There is a time for everything,
and a season for every activity under the heavens:
a time to be born and a time to die,
a time to plant and a time to uproot,
a time to weep and a time to laugh,
a time to mourn and a time to dance,
a time to scatter stones and a time to gather them,
a time to embrace and a time to refrain from embracing,
Ecclesiastes 3: 1-2, 4-5 NIV
In the height of the second wave of Covid-19 in 2021, while my family and I were locked down in a flat, the contrasting experiences of the people close to me were intensified by our confinement. The grief of losing loved ones, the joy and celebration of new life, the love, laughter, frustration and anger of the people around me were all shared.
Outside our home, we grasped a new understanding of the importance of social connection and found joy in even the smallest of social interactions. Who could have guessed there would be a time when we would all refrain from embracing our friends and loved ones?!
I have the enormous privilege of leading Springs Dance Company which is the UK’s most prolific and longest established Christian dance company. It is incredibly joyful for me to see how dance can inspire and transform, and therefore it is not surprising that in Ecclesiastes 3 dance is used by the writer to define the opposite state to mourning. It's obvious, isn’t it? Dance is pure joy – unrefined, explosive, human and free!
And yet also, dance can also be intimate and tender, angry and desolate. Dance can be a physical embodiment of anything that we want to communicate – especially when we don’t have the words to say it.
And so, I commissioned two choreographers to create A Time to Mourn, A Time to Dance on five professional dancers.
“Joy” was given to Heather Richmond, director of Heather Walrond Company whose work is internationally influenced with recurring themes of justice, hope, compassion, community, belonging and the celebration of life.
“Grief” was the theme given to choreographer Lizzi-Kew Ross, whose distinctive, meditative work allows the viewer to find their own way to access and engage with the theme.
It became very important early in the rehearsal process that the dance we were creating should not give answers to those grieving, but instead allow people to come together into a safe space where they can reflect on loss and life in a welcome, loving environment. Who after all can say “This is how you should grieve” or “This is how you should find joy”?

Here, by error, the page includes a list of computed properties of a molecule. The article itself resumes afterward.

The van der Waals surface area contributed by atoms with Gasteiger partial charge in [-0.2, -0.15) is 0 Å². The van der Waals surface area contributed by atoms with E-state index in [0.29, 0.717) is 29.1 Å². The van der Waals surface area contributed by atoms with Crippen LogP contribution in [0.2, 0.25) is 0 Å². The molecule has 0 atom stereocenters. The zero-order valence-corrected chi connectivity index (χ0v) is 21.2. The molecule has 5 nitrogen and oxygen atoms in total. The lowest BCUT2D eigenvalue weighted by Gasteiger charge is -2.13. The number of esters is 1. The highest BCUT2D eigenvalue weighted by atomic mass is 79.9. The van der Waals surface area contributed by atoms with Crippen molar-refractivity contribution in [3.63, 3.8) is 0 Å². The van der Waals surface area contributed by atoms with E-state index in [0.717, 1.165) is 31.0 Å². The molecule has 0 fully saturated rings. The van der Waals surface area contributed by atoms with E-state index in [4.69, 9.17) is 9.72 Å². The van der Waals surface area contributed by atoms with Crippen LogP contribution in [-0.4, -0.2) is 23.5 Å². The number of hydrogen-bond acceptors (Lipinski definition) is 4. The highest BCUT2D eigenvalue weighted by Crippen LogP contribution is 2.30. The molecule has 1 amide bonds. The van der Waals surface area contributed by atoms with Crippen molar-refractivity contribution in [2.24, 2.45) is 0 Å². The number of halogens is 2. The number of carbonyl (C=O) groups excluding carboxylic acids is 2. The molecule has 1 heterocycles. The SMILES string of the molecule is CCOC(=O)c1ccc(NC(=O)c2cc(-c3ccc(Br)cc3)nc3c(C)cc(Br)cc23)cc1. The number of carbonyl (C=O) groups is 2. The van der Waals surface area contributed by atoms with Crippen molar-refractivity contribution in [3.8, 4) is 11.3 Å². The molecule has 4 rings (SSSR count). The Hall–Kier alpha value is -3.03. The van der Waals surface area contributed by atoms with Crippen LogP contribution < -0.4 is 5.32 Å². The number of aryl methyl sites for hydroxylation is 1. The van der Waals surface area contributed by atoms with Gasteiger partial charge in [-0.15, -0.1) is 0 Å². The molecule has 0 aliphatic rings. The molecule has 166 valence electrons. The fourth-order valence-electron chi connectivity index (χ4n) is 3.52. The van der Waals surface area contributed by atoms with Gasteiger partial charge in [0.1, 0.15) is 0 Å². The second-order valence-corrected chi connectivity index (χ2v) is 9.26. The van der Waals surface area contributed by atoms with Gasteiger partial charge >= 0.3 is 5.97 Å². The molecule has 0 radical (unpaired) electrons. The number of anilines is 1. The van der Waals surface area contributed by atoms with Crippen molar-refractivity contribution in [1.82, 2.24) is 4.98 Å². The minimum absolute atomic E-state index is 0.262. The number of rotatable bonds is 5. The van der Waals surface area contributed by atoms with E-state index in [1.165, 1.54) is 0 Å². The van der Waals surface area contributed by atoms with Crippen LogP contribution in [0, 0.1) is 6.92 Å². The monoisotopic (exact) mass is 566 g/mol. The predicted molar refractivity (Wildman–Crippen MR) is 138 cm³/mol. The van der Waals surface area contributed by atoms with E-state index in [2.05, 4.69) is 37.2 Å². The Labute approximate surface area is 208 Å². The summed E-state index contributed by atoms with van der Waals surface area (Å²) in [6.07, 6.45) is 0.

Instead, the wonderfully abstract medium of dance provides an open environment where all interpretations are welcome and where everyone watching the production can feel lighter, valued and connected to others – that they no longer feel alone in their own experience.
This has how some have responded already.
Audience member Andrea: 'I wasn't sure what to expect. I guess I was thinking I would just watch something that was nice to see, but instead I found myself looking for resonance and finding it... it is one of the strengths of the performance that it does not offer easy answers or a simplistic message, but relates to universal emotional experiences. That makes it incredibly powerful and accessible to people from any background... it was beautiful!'
One of our performers, Dan: 'I must say, I have never been a part of a show that is so desperately needed. Some people watch the show and enjoy by the artistry and athleticism, and afterwards say, “Great job, thank you!” They are blessed, and we are happy for them.
'But other people... other people come straight up to us... bursting! Struggling to put into words the deepest and profoundest experiences—how they saw their own lives, or their loved ones; how mountains of grief were suddenly understood; how heaviness has been dispelled, and lightness is flowing out of them! It is at once humbling and life-giving to see people share their grief and vibrations of joy.
'When society and the world is in turmoil, I’ve found performing this piece meaningful and timely. It’s been a privilege to hear people’s reactions.
'The woman said, 'I loved the part where the woman picked up the man!'
'The children after the show practised dancing what they had seen (including lifts!). The man who said, 'I felt seen.'
Audience member Alan: 'I've been to loads of modern dance. Last night was easily the best experience, the best performance, the best night. Stunning. Blown away. So grateful.'
There is a time for everything under the sun... a time to mourn and a time to dance.
Watch a documentary about the making of the production here: